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A dog’s life: neutering

Your puppy has settled into your home and is learning lots of new things through puppy training and socialisation. So far, so good! Now is the time to start thinking about another important step in their young life: neutering.

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Puppy preschool

It is always important to discuss neutering with your vet, or even seek the advice from a couple of different vets. Accepted medical guidelines say dogs can be neutered after 6 months old. For female dogs, some wait until they have had their first season before being spayed. For male dogs, particularly bigger breeds, some wait longer until the dog has reached sexual maturity before castrating.

By the time unneutered male dogs reach sexual maturity at around 12 months, they begin to be governed by their hormones. The social issues of an unneutered male can be especially pronounced in a doggy day care setting, because there are a number of dogs together for extended periods of time.

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In our setting, we have noticed young entire males, in particular can display anti-social behaviours. Their natural instinct is to mount other less confident male dogs and will generally fixate on one dog, persistently following them around the field. This isn’t fun for either dog, and means the unneutered male is missing out on the friendly doggy interaction going on around him.

One common questions our owners ask is if their male dog will lose their personality if neutered. Having cared for dogs for more than a decade we have found that neutering has no effect on a dog’s personality, but has influenced their mood and made some behaviours less or more likely.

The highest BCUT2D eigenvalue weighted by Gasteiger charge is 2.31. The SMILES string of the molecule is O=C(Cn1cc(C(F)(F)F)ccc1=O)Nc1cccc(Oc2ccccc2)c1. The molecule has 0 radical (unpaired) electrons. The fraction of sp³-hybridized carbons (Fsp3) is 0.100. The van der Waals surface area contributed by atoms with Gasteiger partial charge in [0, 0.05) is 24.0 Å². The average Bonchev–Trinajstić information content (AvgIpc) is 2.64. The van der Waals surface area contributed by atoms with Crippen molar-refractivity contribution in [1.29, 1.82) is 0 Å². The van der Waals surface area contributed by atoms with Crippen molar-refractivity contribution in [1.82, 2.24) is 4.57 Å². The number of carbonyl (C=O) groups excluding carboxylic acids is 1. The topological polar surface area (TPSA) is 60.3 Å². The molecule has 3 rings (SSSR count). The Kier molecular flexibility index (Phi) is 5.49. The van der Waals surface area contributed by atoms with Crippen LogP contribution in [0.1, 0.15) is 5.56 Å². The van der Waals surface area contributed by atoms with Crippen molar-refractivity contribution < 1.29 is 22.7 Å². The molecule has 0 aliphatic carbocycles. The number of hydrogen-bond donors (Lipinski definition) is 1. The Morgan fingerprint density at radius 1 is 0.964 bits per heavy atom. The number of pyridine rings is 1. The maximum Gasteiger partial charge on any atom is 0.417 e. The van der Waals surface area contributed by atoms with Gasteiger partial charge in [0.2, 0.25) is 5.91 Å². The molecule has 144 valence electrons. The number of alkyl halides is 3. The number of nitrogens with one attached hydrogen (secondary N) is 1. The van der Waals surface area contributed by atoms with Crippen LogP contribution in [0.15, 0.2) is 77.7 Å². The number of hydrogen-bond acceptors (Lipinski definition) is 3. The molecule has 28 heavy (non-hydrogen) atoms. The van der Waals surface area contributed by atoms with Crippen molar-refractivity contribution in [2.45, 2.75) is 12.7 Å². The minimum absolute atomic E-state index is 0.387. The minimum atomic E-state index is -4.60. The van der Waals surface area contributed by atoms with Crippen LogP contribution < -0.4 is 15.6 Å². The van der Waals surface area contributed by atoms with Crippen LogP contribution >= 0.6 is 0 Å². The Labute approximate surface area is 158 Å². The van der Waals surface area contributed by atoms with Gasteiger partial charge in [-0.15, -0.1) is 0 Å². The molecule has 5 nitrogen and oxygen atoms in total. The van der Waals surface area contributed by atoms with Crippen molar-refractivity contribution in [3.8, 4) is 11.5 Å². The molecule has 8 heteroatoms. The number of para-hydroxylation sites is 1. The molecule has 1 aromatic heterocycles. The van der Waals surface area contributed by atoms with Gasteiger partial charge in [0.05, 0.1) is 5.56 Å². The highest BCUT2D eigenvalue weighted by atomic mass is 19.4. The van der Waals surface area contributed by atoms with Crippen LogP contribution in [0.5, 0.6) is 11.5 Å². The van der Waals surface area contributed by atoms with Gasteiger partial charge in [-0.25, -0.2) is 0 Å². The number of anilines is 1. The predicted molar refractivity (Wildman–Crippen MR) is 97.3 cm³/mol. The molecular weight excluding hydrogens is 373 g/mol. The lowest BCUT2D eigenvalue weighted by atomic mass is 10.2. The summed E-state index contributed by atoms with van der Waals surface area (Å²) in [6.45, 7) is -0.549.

Always do your own research and seek professional opinions on neutering before making your own decision as to whether it is right for your dog. If you come to the decision to neuter, here’s our simple three-step guide…

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1. When to neuter?

1. When to neuter?

This varies from breed to breed so discuss with your vet.

At Bruce’s we require male dogs older than 12 months to be neutered. Female dogs do not have to be spayed, however they are not able to attend day care when in season. A female dogs season can last between 2 – 4 weeks.

 

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2. How to neuter?

2. How to neuter?

While the process involved is a full medical procedure, it’s an operation vets undertake regularly and is fairly quick and simple. The Blue Cross has some excellent information on what’s involved.

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3. Neutering aftercare

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3. Neutering aftercare

All being well, your puppy will be up and about just a few hours after surgery. Monitor them closely for 24 hours. Within 2-3 days they will be back to their normal self.

Restrict their exercise for the first 7 days to ensure they don’t burst their stitches. Some vets use dissolving stitches while others will remove them.

This blog is part of a series focusing on a dog’s life from puppy to pensioner! Read about how to look after your dog – from agility and grooming to neutering and zoning out.

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